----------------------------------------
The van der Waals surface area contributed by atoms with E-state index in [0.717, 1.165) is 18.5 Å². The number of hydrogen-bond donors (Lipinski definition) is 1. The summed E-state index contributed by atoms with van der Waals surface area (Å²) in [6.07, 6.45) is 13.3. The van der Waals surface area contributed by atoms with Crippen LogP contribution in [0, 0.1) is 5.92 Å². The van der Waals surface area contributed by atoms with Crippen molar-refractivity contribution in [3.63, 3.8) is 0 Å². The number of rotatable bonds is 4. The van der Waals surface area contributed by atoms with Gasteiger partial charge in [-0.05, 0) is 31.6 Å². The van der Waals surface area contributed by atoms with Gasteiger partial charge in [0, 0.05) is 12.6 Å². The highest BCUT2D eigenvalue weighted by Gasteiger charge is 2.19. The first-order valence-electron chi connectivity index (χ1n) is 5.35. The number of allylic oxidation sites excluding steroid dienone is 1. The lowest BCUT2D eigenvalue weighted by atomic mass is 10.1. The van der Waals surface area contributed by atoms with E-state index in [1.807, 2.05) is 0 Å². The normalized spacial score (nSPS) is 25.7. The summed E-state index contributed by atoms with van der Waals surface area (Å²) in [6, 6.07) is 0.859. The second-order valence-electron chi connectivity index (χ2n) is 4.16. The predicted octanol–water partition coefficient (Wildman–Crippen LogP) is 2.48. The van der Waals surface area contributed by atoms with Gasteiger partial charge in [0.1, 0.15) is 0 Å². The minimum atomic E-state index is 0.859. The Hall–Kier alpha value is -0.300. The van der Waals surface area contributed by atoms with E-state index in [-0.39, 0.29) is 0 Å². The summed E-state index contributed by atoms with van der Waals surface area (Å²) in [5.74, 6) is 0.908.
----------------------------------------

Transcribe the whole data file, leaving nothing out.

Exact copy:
The van der Waals surface area contributed by atoms with E-state index in [0.717, 1.165) is 18.5 Å². The number of hydrogen-bond donors (Lipinski definition) is 1. The summed E-state index contributed by atoms with van der Waals surface area (Å²) in [6.07, 6.45) is 13.3. The van der Waals surface area contributed by atoms with Crippen LogP contribution in [0, 0.1) is 5.92 Å². The van der Waals surface area contributed by atoms with Crippen molar-refractivity contribution in [3.63, 3.8) is 0 Å². The number of rotatable bonds is 4. The van der Waals surface area contributed by atoms with Gasteiger partial charge in [-0.05, 0) is 31.6 Å². The van der Waals surface area contributed by atoms with Gasteiger partial charge in [0, 0.05) is 12.6 Å². The highest BCUT2D eigenvalue weighted by Gasteiger charge is 2.19. The first-order valence-electron chi connectivity index (χ1n) is 5.35. The number of allylic oxidation sites excluding steroid dienone is 1. The lowest BCUT2D eigenvalue weighted by atomic mass is 10.1. The van der Waals surface area contributed by atoms with E-state index in [1.807, 2.05) is 0 Å². The normalized spacial score (nSPS) is 25.7. The summed E-state index contributed by atoms with van der Waals surface area (Å²) in [6, 6.07) is 0.859. The second-order valence-electron chi connectivity index (χ2n) is 4.16. The predicted octanol–water partition coefficient (Wildman–Crippen LogP) is 2.48. The van der Waals surface area contributed by atoms with Gasteiger partial charge in [0.1, 0.15) is 0 Å². The minimum atomic E-state index is 0.859. The Hall–Kier alpha value is -0.300. The van der Waals surface area contributed by atoms with E-state index in [-0.39, 0.29) is 0 Å². The summed E-state index contributed by atoms with van der Waals surface area (Å²) in [5.74, 6) is 0.908.